- Goldman Sachs CEO David Solomon has released a new single, with proceeds going to charity.
- The single comes days before the company's expected return to the office.
- The bank chief, who sometimes uses the name "DJ D-Sol," posted the song on his Instagram account.
- See more stories on Insider's business page.
David Solomon, the CEO of Goldman Sachs, dropped a new single as part of his dance-music side project. The bank chief, who has been known to spin tunes under the name "DJ D-Sol," posted the song on his Instagram account on Friday.
It comes as employees prepare to return to the office on June 14. Sources told the New York Post that Soloman may be trying to send employees an underhand message with the title of the song: "Learn to Love Me."
A Goldman spokesperson told the outlet: "David enjoys producing music, and he is dedicated to giving back. All proceeds from his releases go to benefit charity, specifically those committed to the battle against addiction and those in need as a result of the COVID-19 pandemic."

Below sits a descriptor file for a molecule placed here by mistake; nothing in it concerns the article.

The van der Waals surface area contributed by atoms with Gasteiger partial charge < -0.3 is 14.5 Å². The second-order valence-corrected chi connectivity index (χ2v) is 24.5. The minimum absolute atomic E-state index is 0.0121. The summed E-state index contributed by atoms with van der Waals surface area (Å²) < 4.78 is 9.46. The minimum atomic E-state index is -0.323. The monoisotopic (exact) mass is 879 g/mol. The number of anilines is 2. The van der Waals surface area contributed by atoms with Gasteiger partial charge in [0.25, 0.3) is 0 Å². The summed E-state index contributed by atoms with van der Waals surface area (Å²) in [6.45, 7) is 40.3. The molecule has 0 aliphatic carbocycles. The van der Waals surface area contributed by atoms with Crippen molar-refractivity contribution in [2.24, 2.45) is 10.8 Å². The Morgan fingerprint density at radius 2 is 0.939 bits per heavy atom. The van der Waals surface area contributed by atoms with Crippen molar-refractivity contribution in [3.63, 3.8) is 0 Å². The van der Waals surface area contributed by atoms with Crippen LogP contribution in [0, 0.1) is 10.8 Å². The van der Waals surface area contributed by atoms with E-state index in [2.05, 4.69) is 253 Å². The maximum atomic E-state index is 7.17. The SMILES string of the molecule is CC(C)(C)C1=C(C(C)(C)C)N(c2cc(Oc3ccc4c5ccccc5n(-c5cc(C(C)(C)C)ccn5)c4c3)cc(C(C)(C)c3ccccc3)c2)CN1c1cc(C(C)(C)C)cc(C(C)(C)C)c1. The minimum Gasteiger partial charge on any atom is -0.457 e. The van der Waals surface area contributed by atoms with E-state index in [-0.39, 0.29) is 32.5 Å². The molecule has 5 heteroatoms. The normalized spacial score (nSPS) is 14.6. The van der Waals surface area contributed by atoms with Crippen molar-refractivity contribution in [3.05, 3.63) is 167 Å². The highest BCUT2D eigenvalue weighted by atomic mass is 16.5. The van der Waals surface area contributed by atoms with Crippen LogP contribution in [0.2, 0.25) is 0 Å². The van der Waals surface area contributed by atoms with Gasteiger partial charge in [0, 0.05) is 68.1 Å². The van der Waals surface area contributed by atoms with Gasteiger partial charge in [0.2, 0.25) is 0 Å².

In February, Solomon made clear that he wanted staff back in the office, as Insider's Reed Alexander reported. "This is not a new normal," Solomon said.
The company has come under fire in recent months after a leaked survey exposed conditions that were described as "inhumane." In the survey, 13 first-year analysts in the US described declining health, 100-hour work weeks, and a lack of sleep.
Bosses at Goldman sent snack boxes to London bankers in response to the survey. One employee told The Guardian that the bank should be doing more for the junior bankers who have to work grueling hours, however.
Insider's Anna Cooban and Kate Duffy recently reported that the investment bank was seeking to know how many employees have been vaccinated, per a memo first viewed by The New York Times' Dealbook newsletter. The bank gave staff a deadline of 12 p.m. Thursday to report their vaccination status.
The bank has made it mandatory for staff to submit their vaccination status on an app. According to the Times, it said it "strongly encourages" getting vaccinated, but said the choice "is a personal one."